A family moves into a new home with a gruesome past, which still lingers in many ways. That simple setup could apply to any number of horror movies set within a haunted house. Things Heard & Seen opts for a slightly altered approach that adds true crime and drama to the fold, with mixed results.
Netflix’s latest opens to George Clare (James Norton) pulling into the garage after a day’s work, only to get greeted with spilled blood and his young daughter left alone in the living room. Rewind to the year before, where we meet George in proper and wife Catherine (Amanda Seyfried). Catherine is a talented artist dutifully leaving behind the city life she knows to relocate to a more rural town for her husband’s new career opportunity as a professor. It doesn’t take long for their new home to present the tell-tale signs of a haunting, though only to Catherine and her young daughter. It coincides with the arrival of the former tenants’ sons in search of work, and the cracks in the Clares’ marriage begin to show.
Directors Shari Springer Berman and Robert Pulcini adapted the novel All Things Cease to Appear by author Elizabeth Brundage, which drew inspiration from a true-crime ax murder. That means the early signs of hauntings quickly drop the scary façade; the ghosts in this house take on a more supporting role. At the forefront is the relationship between George and Catherine and the growing chasm between them. George wastes no time pursuing college student Willis (Natalia Dyer) and social climbing at work while leaving Catherine isolated and unaware of the house’s history. The more Catherine grows into her own, the more George reveals himself not to be the upstanding guy he presents.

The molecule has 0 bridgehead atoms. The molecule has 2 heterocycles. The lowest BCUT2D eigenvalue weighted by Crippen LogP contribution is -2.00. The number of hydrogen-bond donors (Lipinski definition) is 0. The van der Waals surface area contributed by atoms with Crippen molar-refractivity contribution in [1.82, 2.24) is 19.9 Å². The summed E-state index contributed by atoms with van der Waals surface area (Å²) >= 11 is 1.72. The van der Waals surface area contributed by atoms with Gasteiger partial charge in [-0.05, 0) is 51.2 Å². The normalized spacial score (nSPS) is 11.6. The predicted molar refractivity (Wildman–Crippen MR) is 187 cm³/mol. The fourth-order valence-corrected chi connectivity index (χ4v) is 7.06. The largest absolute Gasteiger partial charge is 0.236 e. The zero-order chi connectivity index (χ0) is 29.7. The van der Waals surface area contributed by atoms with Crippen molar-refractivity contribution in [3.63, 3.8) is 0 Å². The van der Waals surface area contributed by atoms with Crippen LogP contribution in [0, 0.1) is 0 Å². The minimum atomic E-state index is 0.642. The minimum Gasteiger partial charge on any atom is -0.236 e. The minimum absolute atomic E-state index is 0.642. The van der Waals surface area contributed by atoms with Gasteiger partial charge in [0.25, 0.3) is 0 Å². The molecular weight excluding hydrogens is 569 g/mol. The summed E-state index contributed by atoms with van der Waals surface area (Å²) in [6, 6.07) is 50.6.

The opening sequence gives a solid indication for where the story will wind up, making everything in between a bit of a slog in getting there. Berman and Pulcini attempt to toss in every red herring possible through the supporting players and paranormal mythology. Very little of it contributes to the narrative in a meaningful way. From Catherine’s first introduction, she’s depicted to struggle with an eating disorder. She rushes to the bathroom to throw up a bite of her daughter’s birthday cake, and George frequently comments on her lack of eating. Instead of exploring this further, particularly in correlation to potential insecurities in Catherine’s relationships, it’s used as a convenient plot tool later. Similarly, Eddy Lucks (Alex Neustaedter) showing up to work for Catherine despite his history with the house presents an interesting character arc that ultimately gets left by the wayside.
None of the superfluous threads can distract from the predictability, though a late-game idea gets introduced that muddies the finale tremendously. Things Heard & Seen does offer a couple of creepy moments and a moody atmosphere, and the concept of framing a haunted house around a killer is an intriguing one. Seyfried effortlessly imbues Catherine with rooting interest and likability. Still, it gets frustrating after a while waiting for Catherine to notice red flags and to confront an unsubtle husband for his egregious behavior. A third act layer to the supernatural that feels underdeveloped and unearned. There’s a solid idea at the core, but it struggles to juggle the underbaked plot threads and characters surrounding it. It aspires to be a mystery but can’t wring any tension to fuel it. Netflix’s latest horror-thriller brings minor chills but few thrills.
Things Heard & Seen will be released on Netflix on April 29, 2021.